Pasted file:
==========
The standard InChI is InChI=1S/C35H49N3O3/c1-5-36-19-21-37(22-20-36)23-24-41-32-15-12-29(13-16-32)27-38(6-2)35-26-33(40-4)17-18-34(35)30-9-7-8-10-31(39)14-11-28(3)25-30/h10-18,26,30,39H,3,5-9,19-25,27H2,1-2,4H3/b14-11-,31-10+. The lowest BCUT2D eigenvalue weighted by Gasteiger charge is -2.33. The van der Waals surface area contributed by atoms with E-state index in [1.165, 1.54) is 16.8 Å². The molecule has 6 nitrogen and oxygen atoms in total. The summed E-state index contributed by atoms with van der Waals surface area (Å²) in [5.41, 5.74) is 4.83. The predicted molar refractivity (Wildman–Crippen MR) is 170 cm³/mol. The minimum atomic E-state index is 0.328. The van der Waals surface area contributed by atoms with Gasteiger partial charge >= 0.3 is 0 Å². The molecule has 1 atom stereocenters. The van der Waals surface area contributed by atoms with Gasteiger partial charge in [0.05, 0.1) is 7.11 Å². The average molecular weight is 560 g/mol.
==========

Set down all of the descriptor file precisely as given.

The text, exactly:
The standard InChI is InChI=1S/C35H49N3O3/c1-5-36-19-21-37(22-20-36)23-24-41-32-15-12-29(13-16-32)27-38(6-2)35-26-33(40-4)17-18-34(35)30-9-7-8-10-31(39)14-11-28(3)25-30/h10-18,26,30,39H,3,5-9,19-25,27H2,1-2,4H3/b14-11-,31-10+. The lowest BCUT2D eigenvalue weighted by Gasteiger charge is -2.33. The van der Waals surface area contributed by atoms with E-state index in [1.165, 1.54) is 16.8 Å². The molecule has 6 nitrogen and oxygen atoms in total. The summed E-state index contributed by atoms with van der Waals surface area (Å²) in [5.41, 5.74) is 4.83. The predicted molar refractivity (Wildman–Crippen MR) is 170 cm³/mol. The minimum atomic E-state index is 0.328. The van der Waals surface area contributed by atoms with Gasteiger partial charge >= 0.3 is 0 Å². The molecule has 1 atom stereocenters. The van der Waals surface area contributed by atoms with Gasteiger partial charge in [0.05, 0.1) is 7.11 Å². The average molecular weight is 560 g/mol.